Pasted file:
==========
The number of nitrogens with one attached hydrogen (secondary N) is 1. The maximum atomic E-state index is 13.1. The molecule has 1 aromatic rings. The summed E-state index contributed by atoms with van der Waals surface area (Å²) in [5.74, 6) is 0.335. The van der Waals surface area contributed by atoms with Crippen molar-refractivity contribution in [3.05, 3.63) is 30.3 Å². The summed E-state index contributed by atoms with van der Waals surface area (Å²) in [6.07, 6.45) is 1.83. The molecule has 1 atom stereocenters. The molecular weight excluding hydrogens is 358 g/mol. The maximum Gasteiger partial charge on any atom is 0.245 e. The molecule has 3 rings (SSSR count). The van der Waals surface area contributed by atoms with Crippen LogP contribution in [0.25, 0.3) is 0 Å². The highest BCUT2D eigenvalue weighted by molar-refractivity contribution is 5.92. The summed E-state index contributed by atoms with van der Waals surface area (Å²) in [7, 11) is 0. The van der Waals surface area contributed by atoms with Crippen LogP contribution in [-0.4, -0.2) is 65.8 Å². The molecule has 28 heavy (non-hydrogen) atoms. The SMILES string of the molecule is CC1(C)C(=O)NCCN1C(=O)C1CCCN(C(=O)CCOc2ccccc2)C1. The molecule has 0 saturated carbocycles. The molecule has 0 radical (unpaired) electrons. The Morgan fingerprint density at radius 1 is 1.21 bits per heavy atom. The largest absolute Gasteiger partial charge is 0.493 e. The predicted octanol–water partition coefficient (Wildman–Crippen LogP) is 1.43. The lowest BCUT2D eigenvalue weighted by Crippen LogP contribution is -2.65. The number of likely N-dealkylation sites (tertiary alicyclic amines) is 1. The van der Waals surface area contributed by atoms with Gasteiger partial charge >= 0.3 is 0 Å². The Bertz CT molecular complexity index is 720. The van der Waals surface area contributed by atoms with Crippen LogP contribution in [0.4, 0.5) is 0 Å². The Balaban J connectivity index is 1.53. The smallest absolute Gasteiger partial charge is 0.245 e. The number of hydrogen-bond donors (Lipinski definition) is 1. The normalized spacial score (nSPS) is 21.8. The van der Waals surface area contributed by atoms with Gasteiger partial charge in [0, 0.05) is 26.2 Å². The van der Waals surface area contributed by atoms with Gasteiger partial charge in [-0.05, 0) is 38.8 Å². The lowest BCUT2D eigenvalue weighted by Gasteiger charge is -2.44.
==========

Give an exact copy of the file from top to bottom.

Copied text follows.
The number of nitrogens with one attached hydrogen (secondary N) is 1. The maximum atomic E-state index is 13.1. The molecule has 1 aromatic rings. The summed E-state index contributed by atoms with van der Waals surface area (Å²) in [5.74, 6) is 0.335. The van der Waals surface area contributed by atoms with Crippen molar-refractivity contribution in [3.05, 3.63) is 30.3 Å². The summed E-state index contributed by atoms with van der Waals surface area (Å²) in [6.07, 6.45) is 1.83. The molecule has 1 atom stereocenters. The molecular weight excluding hydrogens is 358 g/mol. The maximum Gasteiger partial charge on any atom is 0.245 e. The molecule has 3 rings (SSSR count). The van der Waals surface area contributed by atoms with Crippen LogP contribution in [0.25, 0.3) is 0 Å². The highest BCUT2D eigenvalue weighted by molar-refractivity contribution is 5.92. The summed E-state index contributed by atoms with van der Waals surface area (Å²) in [7, 11) is 0. The van der Waals surface area contributed by atoms with Crippen LogP contribution in [-0.4, -0.2) is 65.8 Å². The molecule has 28 heavy (non-hydrogen) atoms. The SMILES string of the molecule is CC1(C)C(=O)NCCN1C(=O)C1CCCN(C(=O)CCOc2ccccc2)C1. The molecule has 0 saturated carbocycles. The molecule has 0 radical (unpaired) electrons. The Morgan fingerprint density at radius 1 is 1.21 bits per heavy atom. The largest absolute Gasteiger partial charge is 0.493 e. The predicted octanol–water partition coefficient (Wildman–Crippen LogP) is 1.43. The lowest BCUT2D eigenvalue weighted by Crippen LogP contribution is -2.65. The number of likely N-dealkylation sites (tertiary alicyclic amines) is 1. The van der Waals surface area contributed by atoms with Gasteiger partial charge >= 0.3 is 0 Å². The Bertz CT molecular complexity index is 720. The van der Waals surface area contributed by atoms with Crippen LogP contribution in [0.4, 0.5) is 0 Å². The Balaban J connectivity index is 1.53. The smallest absolute Gasteiger partial charge is 0.245 e. The number of hydrogen-bond donors (Lipinski definition) is 1. The normalized spacial score (nSPS) is 21.8. The van der Waals surface area contributed by atoms with Gasteiger partial charge in [0, 0.05) is 26.2 Å². The van der Waals surface area contributed by atoms with Gasteiger partial charge in [-0.05, 0) is 38.8 Å². The lowest BCUT2D eigenvalue weighted by Gasteiger charge is -2.44.